Mar. 1, 2021 Sabine Boegli On Lieb-Thirring inequalities for one-dimensional non-self-adjoint Jacobi and Schroedinger operators
Apr. 12, 2021 Alessandro Olgiati Stability of the Laughlin phase in presence of interactions Exceptionally on second Monday in view of Easter holidays.
May 3, 2021 André Guerra Symmetry breaking and ill-posedness for the Jacobian equation
June 7, 2021 Mateus Costa de Sousa Interpolation formulas, sign uncertainty principles and sphere packing problems
July 5, 2021 Amanda Young Spectral Gaps in Truncated Haldane Pseudopotentials

Titles and abstracts

Elena Giorgi (Princeton University): The stability of charged black holes
I will start by motivating the study of black holes and introducing the problem of their stability as solutions to the Einstein equation. I will then concentrate on the case of charged black holes and their interaction with electromagnetism. From the prospective of PDEs, I will especially focus on two aspects of the resolution of the problem: the identification of gauge-invariant quantities, and the analysis of coupled systems of wave equations.

Christian Brennecke (Harvard University): Bose-Einstein Condensation beyond the Gross-Pitaevskii Regime
In this talk, I will consider Bose gases in a box of volume one that interact through a two-body potential with scattering length of the order $N^{-1+\kappa}$, for $\kappa >0$. For small enough $\kappa \in (0;1/43)$, slightly beyond the Gross-Pitaevskii regime ($\kappa=0$), I will explain a proof of Bose-Einstein condensation for low-energy states that provides bounds on the expectation and on higher moments of the number of excitations. The talk is based on joint work with A. Adhikari and B. Schlein.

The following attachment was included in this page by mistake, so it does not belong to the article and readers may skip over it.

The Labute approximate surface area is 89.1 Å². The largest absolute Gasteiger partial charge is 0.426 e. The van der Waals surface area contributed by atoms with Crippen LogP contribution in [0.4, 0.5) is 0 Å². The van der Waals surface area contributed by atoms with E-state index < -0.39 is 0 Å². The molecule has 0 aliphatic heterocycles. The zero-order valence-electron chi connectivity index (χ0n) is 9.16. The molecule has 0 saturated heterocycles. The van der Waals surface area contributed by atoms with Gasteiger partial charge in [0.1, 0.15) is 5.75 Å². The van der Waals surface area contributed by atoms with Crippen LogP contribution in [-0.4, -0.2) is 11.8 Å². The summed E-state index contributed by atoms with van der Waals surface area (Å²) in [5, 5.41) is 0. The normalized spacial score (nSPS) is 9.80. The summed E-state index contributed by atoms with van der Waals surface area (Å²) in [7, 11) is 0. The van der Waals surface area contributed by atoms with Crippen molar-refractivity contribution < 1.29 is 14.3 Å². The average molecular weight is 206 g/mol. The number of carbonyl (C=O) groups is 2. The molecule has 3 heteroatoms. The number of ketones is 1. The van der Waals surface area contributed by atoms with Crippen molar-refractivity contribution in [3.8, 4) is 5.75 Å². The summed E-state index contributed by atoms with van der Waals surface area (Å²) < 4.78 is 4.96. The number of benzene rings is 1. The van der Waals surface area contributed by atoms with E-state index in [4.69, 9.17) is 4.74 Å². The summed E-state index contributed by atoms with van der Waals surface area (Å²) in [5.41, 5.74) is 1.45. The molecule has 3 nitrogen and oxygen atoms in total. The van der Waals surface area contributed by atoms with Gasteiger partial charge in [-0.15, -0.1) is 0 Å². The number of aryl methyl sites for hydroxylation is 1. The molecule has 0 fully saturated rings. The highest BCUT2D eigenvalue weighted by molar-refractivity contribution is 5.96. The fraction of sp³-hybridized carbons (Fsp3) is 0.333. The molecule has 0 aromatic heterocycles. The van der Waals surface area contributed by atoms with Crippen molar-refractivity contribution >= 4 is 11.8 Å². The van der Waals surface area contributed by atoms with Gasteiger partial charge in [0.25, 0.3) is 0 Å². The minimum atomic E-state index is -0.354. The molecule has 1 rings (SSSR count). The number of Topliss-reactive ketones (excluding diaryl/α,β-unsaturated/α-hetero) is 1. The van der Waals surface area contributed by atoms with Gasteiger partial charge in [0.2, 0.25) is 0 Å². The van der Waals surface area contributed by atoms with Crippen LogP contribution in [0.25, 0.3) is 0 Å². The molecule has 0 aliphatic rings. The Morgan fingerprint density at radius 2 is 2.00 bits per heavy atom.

Lucrezia Cossetti (Karlsruhe Institute of Technology): Absence of eigenvalues of Schrödinger, Dirac and Pauli Hamiltonians via the method of multipliers
Originally arisen to understand characterizing properties connected with dispersive phenomena, in the last decades the method of multipliers has been recognized as a useful tool in Spectral Theory, in particular in connection with proof of absence of point spectrum for both self-adjoint and non self-adjoint operators. In this seminar we will see the developments of the method reviewing some recent results concerning self-adjoint and non self-adjoint Schrödinger operators in different settings, specifically both when the configuration space is the whole Euclidean space $\mathbb{R}^d$ and when we restrict to domains with boundaries. We will show how this technique allows to detect physically natural repulsive and smallness conditions on the potentials which guarantee total absence of eigenvalues. Some very recent results concerning Pauli and Dirac operators will be presented as well. The talk is based on joint works with L. Fanelli and D. Krejcirik.

John R. L. Anderson (Princeton University): Stability results for anisotropic systems of wave equations
In this talk, I will describe a global stability result for a nonlinear anisotropic system of wave equations. This is motivated by studying phenomena involving characteristics with multiple sheets. For the proof, I will describe a strategy for controlling the solution based on bilinear energy estimates. Through a duality argument, this will allow us to prove decay in physical space using decay estimates for the homogeneous wave equation as a black box. The final proof will also require us to exploit a certain null condition that is present when the anisotropic system of wave equations satisfies a structural property involving the light cones of the equations.

Sabine Boegli (Durham University): On Lieb-Thirring inequalities for one-dimensional non-self-adjoint Jacobi and Schroedinger operators